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Ski Resort Life

Windham Reborn (Again)


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Atkeson had a feel for winter's natural elegance, and many of his photos were used for ads, including this image of two skiers at Mt. Baker, Wash.

Perhaps it’s just coincidencethat untilrecently theWindhamMountaincorporate logoemployed acolor (forest green) and typeface similarto that of a certain upscale Utah resortthat sports a stag logo. Perhaps not.

“The resort we try to pattern ourselvesafter is Deer Valley, admits Dan Frank,longtime Windham general manager andnow part-owner and president.

Pipe dream? Hubris? To be sure,Windham and the Catskills will nevermatch Deer Valley in terms of terrain orsnow quality. But service and amenitiesare Frank’s true focus. “Skiing hasbecome more of a vacation experiencethan a sport for our customers. We’refocusing on creating an exceptionallyhigh-quality environment.

Frank and his investor group boughtWindham last fall from Irv Naylor,Frank’s boss of 23 years. His partnersinclude Windham loyalists with impressivebackgrounds. Randy Frankel andSteve Starker, both vacation homeowners,bankrolled a good portion of theWindham acquisition. They were partnersat a Wall Street trading firm thatGoldman Sachs reportedly paid $6.5billion for in 2000. Frankel and Starkerlater cashed out for lots of money—anddecided to have some fun with it.(Frankel also bought a share of theTampa Bay baseball franchise.) Otherpartners include an IBM senior VP andthe developer of a posh new condo com-plex, the Enclave Club, at the area’s base.

Besides providing funding, the partnersbring business expertise and the connectionsthat will be needed to bankrollrobust investment at Windham. For thisseason, the beneficiaries are definitely thearea’s better skiers. East Peak, with its1,600 vertical feet, gets a high-speed quadand two new legitimate blue trails cut intwisting New England style. With itsexisting runs—three fairly credible blackdiamondsthat never veer from the fallline—East Peak has always offered thearea’s most entertaining skiing. But itopened in the late 1980s, just before highspeedlifts became ubiquitous. Until now,it hasn’t been economically feasible toupgrade the fixed-grip triple, so EastPeak’s terrain hasn’t been as popular asit should be.

As for that triple, it has been refurbishedand moved to the westernmostflank of the resort, replacing an oldertriple (C Lift) with a realignment thatmakes for easier access to key terrain.

Windham, like the entire Catskillsregion, is in the nascent stages of arenaissance largely catalyzed by the9/11 attacks. Hundreds of better-heeled,culturally savvy metro New Yorkershave begun buying close-in retreatsthroughout the nearby Catskills. Forsome, a vacation home represents saferefuge in case of another disaster (yes,New Yorkers think like that these days).Most, though, are newly converted “lifeis-short disciples seeking a quiet place toenjoy friends and family. “We’re seeing alot of multigenerational homes beingbuilt, says Frank. “People want theirkids and grandchildren around. Indeed,a swirl of stone-and-timber castles haverisen along the switchbacks of ClubRoad, the boundary artery that snakes upWindham’s west side.[pagebreak]To serve this clientele, Windham willbuild on family-focused après-ski activities,never a strong suit at the resort. Akey piece of the puzzle is the MountaintopAdventure Park. Located on aplateau just above the town of Windhamand about a quarter-mile below the basearea, it has for two winters housed a sizeabletubing park and a nice daylodge.This winter it will begin, Frank hopes, tobecome the parklike locus of Windham’soff-mountain experience with the additionof an ice rink, fire pit, outdoor seatingand upgraded landscaping and lighting—”a social spot where families spendevenings hanging out, says Frank. Insummer, the skating rink would become askate park, with attractions like a zipline,giant swing and super trampoline addedto a mix that already includes highlypopular paintball.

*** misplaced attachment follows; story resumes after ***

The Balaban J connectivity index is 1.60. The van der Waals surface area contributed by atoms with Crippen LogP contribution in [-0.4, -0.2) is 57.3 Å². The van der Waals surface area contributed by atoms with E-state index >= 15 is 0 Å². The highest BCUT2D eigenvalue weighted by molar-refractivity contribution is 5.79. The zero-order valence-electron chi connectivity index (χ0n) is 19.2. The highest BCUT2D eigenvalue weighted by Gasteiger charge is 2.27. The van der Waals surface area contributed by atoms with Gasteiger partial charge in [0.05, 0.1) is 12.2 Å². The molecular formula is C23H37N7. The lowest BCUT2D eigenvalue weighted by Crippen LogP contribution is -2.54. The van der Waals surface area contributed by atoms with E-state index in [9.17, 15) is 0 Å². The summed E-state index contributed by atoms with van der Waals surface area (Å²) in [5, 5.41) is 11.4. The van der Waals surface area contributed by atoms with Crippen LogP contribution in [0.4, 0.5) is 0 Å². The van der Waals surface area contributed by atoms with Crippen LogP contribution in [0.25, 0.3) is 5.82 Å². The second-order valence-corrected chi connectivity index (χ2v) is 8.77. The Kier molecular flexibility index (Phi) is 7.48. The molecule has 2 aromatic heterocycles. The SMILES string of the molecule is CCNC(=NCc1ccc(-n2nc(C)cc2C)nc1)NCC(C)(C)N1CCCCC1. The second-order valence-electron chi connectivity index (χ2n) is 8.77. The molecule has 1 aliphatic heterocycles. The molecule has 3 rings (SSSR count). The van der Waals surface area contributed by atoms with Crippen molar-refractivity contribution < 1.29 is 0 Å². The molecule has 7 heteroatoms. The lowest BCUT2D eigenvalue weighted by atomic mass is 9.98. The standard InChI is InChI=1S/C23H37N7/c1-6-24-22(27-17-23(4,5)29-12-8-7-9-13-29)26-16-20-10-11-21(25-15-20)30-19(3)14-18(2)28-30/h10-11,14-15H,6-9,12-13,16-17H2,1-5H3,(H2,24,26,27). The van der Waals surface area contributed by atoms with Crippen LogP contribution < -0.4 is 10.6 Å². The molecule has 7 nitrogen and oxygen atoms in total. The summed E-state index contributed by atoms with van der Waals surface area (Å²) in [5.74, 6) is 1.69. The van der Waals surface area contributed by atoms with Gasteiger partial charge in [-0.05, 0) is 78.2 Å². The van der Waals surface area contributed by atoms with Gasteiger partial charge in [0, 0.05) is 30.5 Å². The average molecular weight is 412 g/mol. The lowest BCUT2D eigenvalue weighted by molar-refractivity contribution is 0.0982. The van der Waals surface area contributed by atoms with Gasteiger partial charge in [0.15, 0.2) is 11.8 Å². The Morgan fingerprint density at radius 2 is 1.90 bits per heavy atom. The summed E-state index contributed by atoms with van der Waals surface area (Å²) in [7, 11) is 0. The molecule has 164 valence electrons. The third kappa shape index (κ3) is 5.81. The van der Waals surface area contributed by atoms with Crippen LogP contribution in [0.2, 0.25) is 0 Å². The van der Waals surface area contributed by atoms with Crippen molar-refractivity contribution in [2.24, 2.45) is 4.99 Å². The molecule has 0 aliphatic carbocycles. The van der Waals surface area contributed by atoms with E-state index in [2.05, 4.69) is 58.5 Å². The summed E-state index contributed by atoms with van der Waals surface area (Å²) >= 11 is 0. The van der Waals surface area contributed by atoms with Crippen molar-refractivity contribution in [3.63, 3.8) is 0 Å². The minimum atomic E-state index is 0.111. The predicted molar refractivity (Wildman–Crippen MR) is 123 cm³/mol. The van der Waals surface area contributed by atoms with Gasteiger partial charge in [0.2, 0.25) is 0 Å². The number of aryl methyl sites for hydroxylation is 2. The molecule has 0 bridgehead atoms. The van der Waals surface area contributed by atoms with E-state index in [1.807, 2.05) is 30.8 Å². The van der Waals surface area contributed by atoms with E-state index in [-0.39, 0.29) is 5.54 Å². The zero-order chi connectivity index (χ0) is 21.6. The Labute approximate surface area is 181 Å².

Meanwhile, other local projects buttressthe resort’s investments. There arenew restaurants (good ones), boutiquesand a three-screen movie theater. Newbrickwork and retaining walls on MMainStreet give the place a cohesive, upscalefeel. And the Catskill Mountain Foundation,founded in 1998, continues to gainsteam as a major culturalengine in Greene County(home to Hunter Mountainas well).

CMF underwrites avariety of arts and cultureprograms in the county. Itoperates a renovated movietheater/art gallery/bookstorein nearby Hunter,where it has also nearlycompleted the expansionand renovation of a performingarts theater. In2003, the group took overthe decrepit Sugar Maplessummer resort in Maplecrest,a few minutes’ drivefrom Windham. CMFhopes to transform the 80-acre campus—abandonedfor 10 years—into an artsand culture center. Five ofits 22 buildings have beenrenovated and repurposedas state-of-the-art studiospaces. A working organic farm and artsand-crafts classes, many of them for children,already add a dose of local culture.

More golf and a spa are also onFrank’s wish list, but he’s happy with thedeliberate pace and eclectic nature of theWindham region’s growth. That mightbe where his model differs from that ofDeer Valley, where explosive Park Citydevelopment puts pressure on the qualityof the experience. “Windham wants toretain a quaint coziness, he says.”Grow too fast, and you get a lot ofstuff that runs away from you. We wantpeople to run to us.